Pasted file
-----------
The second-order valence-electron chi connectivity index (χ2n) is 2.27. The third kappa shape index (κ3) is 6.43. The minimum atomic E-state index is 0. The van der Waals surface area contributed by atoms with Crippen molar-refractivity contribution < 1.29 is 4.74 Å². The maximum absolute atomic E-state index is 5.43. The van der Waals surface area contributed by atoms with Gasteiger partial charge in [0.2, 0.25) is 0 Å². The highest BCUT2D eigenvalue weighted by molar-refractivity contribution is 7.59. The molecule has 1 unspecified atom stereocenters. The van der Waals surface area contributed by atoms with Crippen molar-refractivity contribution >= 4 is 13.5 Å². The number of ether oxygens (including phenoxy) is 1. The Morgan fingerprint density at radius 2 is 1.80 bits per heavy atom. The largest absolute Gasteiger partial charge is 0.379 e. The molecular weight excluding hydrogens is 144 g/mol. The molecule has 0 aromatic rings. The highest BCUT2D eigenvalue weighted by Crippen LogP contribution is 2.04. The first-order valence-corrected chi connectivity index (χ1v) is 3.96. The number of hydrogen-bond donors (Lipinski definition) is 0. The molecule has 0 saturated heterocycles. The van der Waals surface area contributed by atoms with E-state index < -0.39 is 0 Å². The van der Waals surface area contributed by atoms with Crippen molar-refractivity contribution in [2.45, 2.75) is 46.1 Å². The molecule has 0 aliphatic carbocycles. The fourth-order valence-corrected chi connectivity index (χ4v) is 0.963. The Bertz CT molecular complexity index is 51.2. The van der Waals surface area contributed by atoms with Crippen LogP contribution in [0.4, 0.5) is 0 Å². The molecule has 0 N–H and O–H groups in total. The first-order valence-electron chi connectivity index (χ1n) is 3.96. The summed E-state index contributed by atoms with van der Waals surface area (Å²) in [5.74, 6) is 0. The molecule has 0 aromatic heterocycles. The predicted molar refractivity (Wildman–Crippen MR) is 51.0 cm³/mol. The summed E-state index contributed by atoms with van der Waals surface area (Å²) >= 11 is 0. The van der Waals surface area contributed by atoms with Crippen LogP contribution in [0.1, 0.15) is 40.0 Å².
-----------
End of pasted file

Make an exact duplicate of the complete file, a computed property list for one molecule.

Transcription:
The second-order valence-electron chi connectivity index (χ2n) is 2.27. The third kappa shape index (κ3) is 6.43. The minimum atomic E-state index is 0. The van der Waals surface area contributed by atoms with Crippen molar-refractivity contribution < 1.29 is 4.74 Å². The maximum absolute atomic E-state index is 5.43. The van der Waals surface area contributed by atoms with Gasteiger partial charge in [0.2, 0.25) is 0 Å². The highest BCUT2D eigenvalue weighted by molar-refractivity contribution is 7.59. The molecule has 1 unspecified atom stereocenters. The van der Waals surface area contributed by atoms with Crippen molar-refractivity contribution >= 4 is 13.5 Å². The number of ether oxygens (including phenoxy) is 1. The Morgan fingerprint density at radius 2 is 1.80 bits per heavy atom. The largest absolute Gasteiger partial charge is 0.379 e. The molecular weight excluding hydrogens is 144 g/mol. The molecule has 0 aromatic rings. The highest BCUT2D eigenvalue weighted by Crippen LogP contribution is 2.04. The first-order valence-corrected chi connectivity index (χ1v) is 3.96. The number of hydrogen-bond donors (Lipinski definition) is 0. The molecule has 0 saturated heterocycles. The van der Waals surface area contributed by atoms with E-state index < -0.39 is 0 Å². The van der Waals surface area contributed by atoms with Crippen molar-refractivity contribution in [2.45, 2.75) is 46.1 Å². The molecule has 0 aliphatic carbocycles. The fourth-order valence-corrected chi connectivity index (χ4v) is 0.963. The Bertz CT molecular complexity index is 51.2. The van der Waals surface area contributed by atoms with Crippen LogP contribution in [0.4, 0.5) is 0 Å². The molecule has 0 N–H and O–H groups in total. The first-order valence-electron chi connectivity index (χ1n) is 3.96. The summed E-state index contributed by atoms with van der Waals surface area (Å²) in [5.74, 6) is 0. The molecule has 0 aromatic heterocycles. The predicted molar refractivity (Wildman–Crippen MR) is 51.0 cm³/mol. The summed E-state index contributed by atoms with van der Waals surface area (Å²) >= 11 is 0. The van der Waals surface area contributed by atoms with Crippen LogP contribution in [0.1, 0.15) is 40.0 Å².